Arthritis

Updated 03 December 2015

Arthritis and changes to your home

If you have any form of arthritis, there is a lot that you can do to make your daily home life easier and more pain free.

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Many of these things need not cost you a lot of money, but even the more expensive ones could save you a lot of pain in the long run. Sometimes careful planning goes a long way towards making your life a lot more comfortable.

The aim of any changes to your home is to reduce stress on your joints while you go about your daily tasks. This might include changing your working methods or installing special aids. Many of these things need not cost a fortune, but you might need to be fairly ingenious!

Doors and stairs

Round doorknobs are problematic, so it is better to install lever type ones. Door keys can also be modified to give them more leverage. Attaching a ready-made long key-holder can do this. Keys with a mortice lock have a large hole at the end into which a metal rod can be pushed to give it greater leverage.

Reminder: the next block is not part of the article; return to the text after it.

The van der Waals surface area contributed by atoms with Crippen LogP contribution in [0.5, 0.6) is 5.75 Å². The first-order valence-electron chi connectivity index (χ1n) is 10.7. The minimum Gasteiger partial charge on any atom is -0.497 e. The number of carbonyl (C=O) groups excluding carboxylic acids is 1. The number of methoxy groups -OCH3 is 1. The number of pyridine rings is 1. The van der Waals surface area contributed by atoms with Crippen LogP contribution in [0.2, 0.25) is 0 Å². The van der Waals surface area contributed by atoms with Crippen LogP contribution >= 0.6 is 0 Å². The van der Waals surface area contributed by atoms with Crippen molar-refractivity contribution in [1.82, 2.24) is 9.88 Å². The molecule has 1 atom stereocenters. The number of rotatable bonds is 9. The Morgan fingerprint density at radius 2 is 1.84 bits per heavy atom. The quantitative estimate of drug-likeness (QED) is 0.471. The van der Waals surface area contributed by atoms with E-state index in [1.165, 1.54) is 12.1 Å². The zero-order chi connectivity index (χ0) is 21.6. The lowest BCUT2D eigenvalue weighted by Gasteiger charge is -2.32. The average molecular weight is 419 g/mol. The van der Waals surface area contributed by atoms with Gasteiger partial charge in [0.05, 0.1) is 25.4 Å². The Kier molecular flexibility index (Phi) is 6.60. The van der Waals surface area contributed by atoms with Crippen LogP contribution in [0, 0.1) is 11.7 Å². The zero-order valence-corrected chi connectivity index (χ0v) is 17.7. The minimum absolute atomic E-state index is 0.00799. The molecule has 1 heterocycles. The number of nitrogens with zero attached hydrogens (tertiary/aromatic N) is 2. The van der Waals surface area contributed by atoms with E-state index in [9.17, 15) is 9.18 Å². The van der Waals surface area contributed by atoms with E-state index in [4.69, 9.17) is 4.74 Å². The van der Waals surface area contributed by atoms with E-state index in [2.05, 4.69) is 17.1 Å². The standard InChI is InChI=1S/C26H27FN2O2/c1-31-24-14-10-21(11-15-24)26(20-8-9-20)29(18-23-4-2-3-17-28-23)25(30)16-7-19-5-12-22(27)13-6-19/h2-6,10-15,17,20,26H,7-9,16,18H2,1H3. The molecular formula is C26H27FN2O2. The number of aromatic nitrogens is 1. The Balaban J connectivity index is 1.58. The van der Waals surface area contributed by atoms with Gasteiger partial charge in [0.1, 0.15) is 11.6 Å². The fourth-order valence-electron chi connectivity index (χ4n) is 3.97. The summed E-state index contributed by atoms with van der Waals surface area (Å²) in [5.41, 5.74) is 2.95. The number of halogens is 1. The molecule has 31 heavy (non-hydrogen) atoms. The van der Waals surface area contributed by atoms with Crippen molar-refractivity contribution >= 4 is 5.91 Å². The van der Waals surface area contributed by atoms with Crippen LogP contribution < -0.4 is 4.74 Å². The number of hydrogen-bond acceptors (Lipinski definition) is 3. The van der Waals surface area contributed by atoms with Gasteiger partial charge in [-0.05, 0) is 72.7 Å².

Switches for electric lights should be of the flick or roll type. Old-fashioned cord pulls also are very effective.

Steps and stairs are problematic. Handrails installed on both sides of short staircases could make a difference. The alternative is building a ramp. A movable half-step could also make your life easier.

Chairs and tables

Remove all potential traps, such as loose carpets or cords on the floors. Have one chair in the sitting room that can be changed to suit your needs. Raising the chair can make getting up out of it much easier. Blocks can be put under the legs to make the chair higher.